OK, roll up your sleeves, kids. Let’s talk about cooking.
I am not a natural-born cook. I know that when I start casually tossing off that I baked bread the other day, and fed forty-eleven people on nine minutes notice and oh yeah, I spent sixteen minutes in my kitchen and made 3,527 meals for $0.80 and then went to yoga class before drafting a new peace treaty for the warring nations in Kahplutiburg, you might think that I’m one of those people who was born with a copy of the Joy of Cooking in my wee, oven-mitted hands.
I was not.
When I was first married, I couldn’t make tea without burning the water. A large driving force behind our $65,000 in credit card debt was incessant eating out – in a stroke of coincidence, there is an article about Stop Eating Your Way into Debt! on the Dollar Stretcher today. Actually, it makes me feel better, because I always thought the fact that we had racked up a ton of debt eating out was an example of my personal, private stupidity.
Nice to know I have company.
ANYWAY. I’m going to quote Jill, because she says it quite succinctly. Among the list of excuses:
“I don't know how to cook." So learn. Start simple. Even my 9-year-old grandson could boil himself a hot dog. You don't have to produce a gourmet meal to make your family happy, and in most cases, they would prefer you didn't.
I understand that man can't live on hot dogs alone, but after a week or two of simple dishes, you can move on to more complicated things like frozen French fries and frying hamburgers.
You know what? It really is that simple.
I had a few…uh…well, let’s call them “less than wonderful” meals along the way. The meals I produced in my early days in the kitchen were way less than spectacular.
But they got better. Slowly. The hardest part was getting over…myself. Mankind has been cooking meals for centuries – am I retarded? Am I, like, some kind of monkey-throwback? I can’t figure out how to make rice, for Pete’s sake?
People in the freakin’ Stone Age knew how to make stew and flat breads. C’mon. You can, too, cook.
Here’s one. Meatloaf. Do you know how to make a basic meatloaf, that staple of the red-blooded American family?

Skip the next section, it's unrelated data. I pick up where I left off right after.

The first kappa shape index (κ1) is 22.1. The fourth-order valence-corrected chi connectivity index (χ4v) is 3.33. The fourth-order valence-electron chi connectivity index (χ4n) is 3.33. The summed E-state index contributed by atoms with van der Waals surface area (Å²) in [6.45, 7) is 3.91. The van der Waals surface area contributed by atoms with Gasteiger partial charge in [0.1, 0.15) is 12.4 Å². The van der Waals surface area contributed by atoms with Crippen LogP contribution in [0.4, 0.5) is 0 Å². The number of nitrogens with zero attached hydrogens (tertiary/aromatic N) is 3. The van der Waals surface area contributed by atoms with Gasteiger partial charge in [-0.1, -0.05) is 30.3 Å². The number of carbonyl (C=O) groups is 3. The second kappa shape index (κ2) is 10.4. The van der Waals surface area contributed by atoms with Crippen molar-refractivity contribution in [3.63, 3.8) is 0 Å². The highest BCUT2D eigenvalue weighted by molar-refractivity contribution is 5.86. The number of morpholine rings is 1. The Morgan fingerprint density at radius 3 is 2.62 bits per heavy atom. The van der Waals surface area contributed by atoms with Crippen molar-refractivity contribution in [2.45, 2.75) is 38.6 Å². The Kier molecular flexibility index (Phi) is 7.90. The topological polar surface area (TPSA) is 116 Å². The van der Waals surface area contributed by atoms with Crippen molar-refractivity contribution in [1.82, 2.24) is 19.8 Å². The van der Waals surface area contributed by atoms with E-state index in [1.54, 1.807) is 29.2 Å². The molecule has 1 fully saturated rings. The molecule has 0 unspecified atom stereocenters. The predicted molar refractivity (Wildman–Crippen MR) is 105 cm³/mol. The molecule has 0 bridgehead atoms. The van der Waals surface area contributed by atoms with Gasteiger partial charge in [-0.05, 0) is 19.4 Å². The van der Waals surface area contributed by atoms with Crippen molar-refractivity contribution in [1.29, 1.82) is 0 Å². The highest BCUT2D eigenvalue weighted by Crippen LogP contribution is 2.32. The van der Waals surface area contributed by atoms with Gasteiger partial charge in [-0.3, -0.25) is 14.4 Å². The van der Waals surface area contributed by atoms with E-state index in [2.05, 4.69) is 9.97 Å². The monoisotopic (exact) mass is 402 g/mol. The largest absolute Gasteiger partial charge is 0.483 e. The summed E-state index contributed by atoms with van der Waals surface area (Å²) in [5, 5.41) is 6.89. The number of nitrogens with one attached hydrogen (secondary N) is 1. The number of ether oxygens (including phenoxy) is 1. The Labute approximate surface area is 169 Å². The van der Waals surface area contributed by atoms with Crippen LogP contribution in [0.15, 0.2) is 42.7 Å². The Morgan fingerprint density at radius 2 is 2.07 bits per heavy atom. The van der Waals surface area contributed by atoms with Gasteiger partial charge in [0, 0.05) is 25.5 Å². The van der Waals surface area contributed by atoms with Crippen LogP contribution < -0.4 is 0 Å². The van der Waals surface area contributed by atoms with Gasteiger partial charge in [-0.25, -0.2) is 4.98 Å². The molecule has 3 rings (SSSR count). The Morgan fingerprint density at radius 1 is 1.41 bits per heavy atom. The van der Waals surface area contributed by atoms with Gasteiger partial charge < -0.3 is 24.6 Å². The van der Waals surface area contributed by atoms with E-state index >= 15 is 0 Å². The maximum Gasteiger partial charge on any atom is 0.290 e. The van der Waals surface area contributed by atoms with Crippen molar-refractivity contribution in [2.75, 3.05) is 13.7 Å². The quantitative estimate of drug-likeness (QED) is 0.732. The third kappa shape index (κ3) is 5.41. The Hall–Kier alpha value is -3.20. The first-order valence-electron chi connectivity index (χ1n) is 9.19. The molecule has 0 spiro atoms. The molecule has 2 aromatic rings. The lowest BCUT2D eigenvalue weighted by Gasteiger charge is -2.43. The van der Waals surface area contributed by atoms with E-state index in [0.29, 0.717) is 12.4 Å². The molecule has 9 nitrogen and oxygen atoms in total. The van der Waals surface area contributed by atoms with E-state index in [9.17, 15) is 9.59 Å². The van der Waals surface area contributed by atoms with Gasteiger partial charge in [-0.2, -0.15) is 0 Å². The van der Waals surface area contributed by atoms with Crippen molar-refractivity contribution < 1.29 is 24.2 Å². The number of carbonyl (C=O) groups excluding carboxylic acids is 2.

2 pounds ground beef
1 large egg
1/3 cup milk
1 cup bread crumbs
1-2 teaspoons onion salt
3/4 teaspoon pepper (more or less as you like it)
1/2 teaspoon dried oregano
1/4 teaspoon garlic powder
FANCY ALTERNATIVES: put in 1/2 cup of diced onions and two or three cloves of fresh minced garlic. Add a chopped bell pepper. I like to use a dollop of Pepperplant hot sauce (it isn’t “HOT” sauce, it’s actually fairly mild with a nice bell pepper flavor).
Smoosh it all together, put it into a loaf pan and bake it at 350 for about an hour.
Hard? Naw. Buy yourself some potato buds and make instant mashed potatoes, open a can of green beans and viola. You’re eating a decent meal for a fraction of the cost at Applebee’s.
Start with the easy stuff. Yes, the frugal community yelps and screams and carries on about the “high cost of convenience foods” – but if you are comparing eating at Outback with grilling a store-bought steak, whipping up some potato buds and following the microwave directions on the package of Birds-Eye ‘steamers’?
You’re saving money even with convenience foods.
OK, you’re really at a loss? Look for places like My Girlfriend’s Kitchen. Per serving, they are still cheaper than eating out, healthier, AND! MOREOVER!! They can get you started. Pretty soon, you’ll start figuring out how these things go together. You’ll get bold! DARING, EVEN! And before you know it, you’ll find yourself saying, “I could do this at home. I don’t know why I’m paying them to cut up an onion…”
Taken one step at a time, getting into the kitchen really isn’t that hard. Sometimes I wonder if Food Network isn’t doing us some harm, frankly – we watch these shows where Rachel pops out some forty course thing in thirty minutes and it’s all fabulous!, and we feel like if we don’t do the same thing, well, it just isn’t worth doing.
So we don’t do it.
And then we never do get to the level we’d like to be.
I think cooking is a lot like learning to play the piano. You don’t just sit down and do it, no matter how good the instruction book may be. You sit down and fumble a bit. You start simple. You practice, practice, practice. You get good at the simple stuff, and start pecking away at the harder pieces.
Just get in there. Just do it. Don’t be afraid of your kitchen. Keep it simple, and honestly if your choices are ‘eating out’ or ‘Eggo’s’?
Take the Eggo’s. They are still cheaper than McDonalds.
You can work your way up to homemade waffles. Which, by the way, you can make on a lazy Saturday, freeze, and then pop into the toaster just like the frozen version…
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